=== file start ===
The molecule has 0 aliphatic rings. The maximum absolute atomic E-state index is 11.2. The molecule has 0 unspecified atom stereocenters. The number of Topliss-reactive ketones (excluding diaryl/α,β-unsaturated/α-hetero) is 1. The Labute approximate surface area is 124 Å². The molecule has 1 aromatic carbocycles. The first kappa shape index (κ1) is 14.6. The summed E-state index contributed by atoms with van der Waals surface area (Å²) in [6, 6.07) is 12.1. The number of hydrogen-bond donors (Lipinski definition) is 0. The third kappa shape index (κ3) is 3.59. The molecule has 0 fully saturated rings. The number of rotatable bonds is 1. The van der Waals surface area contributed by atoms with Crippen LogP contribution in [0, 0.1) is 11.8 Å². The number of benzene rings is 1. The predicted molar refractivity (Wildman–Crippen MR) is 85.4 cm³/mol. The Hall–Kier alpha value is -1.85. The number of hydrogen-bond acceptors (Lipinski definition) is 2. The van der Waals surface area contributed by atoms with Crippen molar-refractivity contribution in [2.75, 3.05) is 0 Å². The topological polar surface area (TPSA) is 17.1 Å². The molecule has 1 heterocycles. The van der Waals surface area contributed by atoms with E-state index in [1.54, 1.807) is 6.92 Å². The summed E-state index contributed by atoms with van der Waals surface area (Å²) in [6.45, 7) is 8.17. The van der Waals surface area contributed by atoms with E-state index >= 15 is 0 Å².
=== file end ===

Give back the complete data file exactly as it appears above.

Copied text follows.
The molecule has 0 aliphatic rings. The maximum absolute atomic E-state index is 11.2. The molecule has 0 unspecified atom stereocenters. The number of Topliss-reactive ketones (excluding diaryl/α,β-unsaturated/α-hetero) is 1. The Labute approximate surface area is 124 Å². The molecule has 1 aromatic carbocycles. The first kappa shape index (κ1) is 14.6. The summed E-state index contributed by atoms with van der Waals surface area (Å²) in [6, 6.07) is 12.1. The number of hydrogen-bond donors (Lipinski definition) is 0. The third kappa shape index (κ3) is 3.59. The molecule has 0 fully saturated rings. The number of rotatable bonds is 1. The van der Waals surface area contributed by atoms with Crippen LogP contribution in [0, 0.1) is 11.8 Å². The number of benzene rings is 1. The predicted molar refractivity (Wildman–Crippen MR) is 85.4 cm³/mol. The Hall–Kier alpha value is -1.85. The number of hydrogen-bond acceptors (Lipinski definition) is 2. The van der Waals surface area contributed by atoms with Crippen molar-refractivity contribution in [2.75, 3.05) is 0 Å². The topological polar surface area (TPSA) is 17.1 Å². The molecule has 1 heterocycles. The van der Waals surface area contributed by atoms with E-state index in [1.54, 1.807) is 6.92 Å². The summed E-state index contributed by atoms with van der Waals surface area (Å²) in [6.45, 7) is 8.17. The van der Waals surface area contributed by atoms with E-state index >= 15 is 0 Å².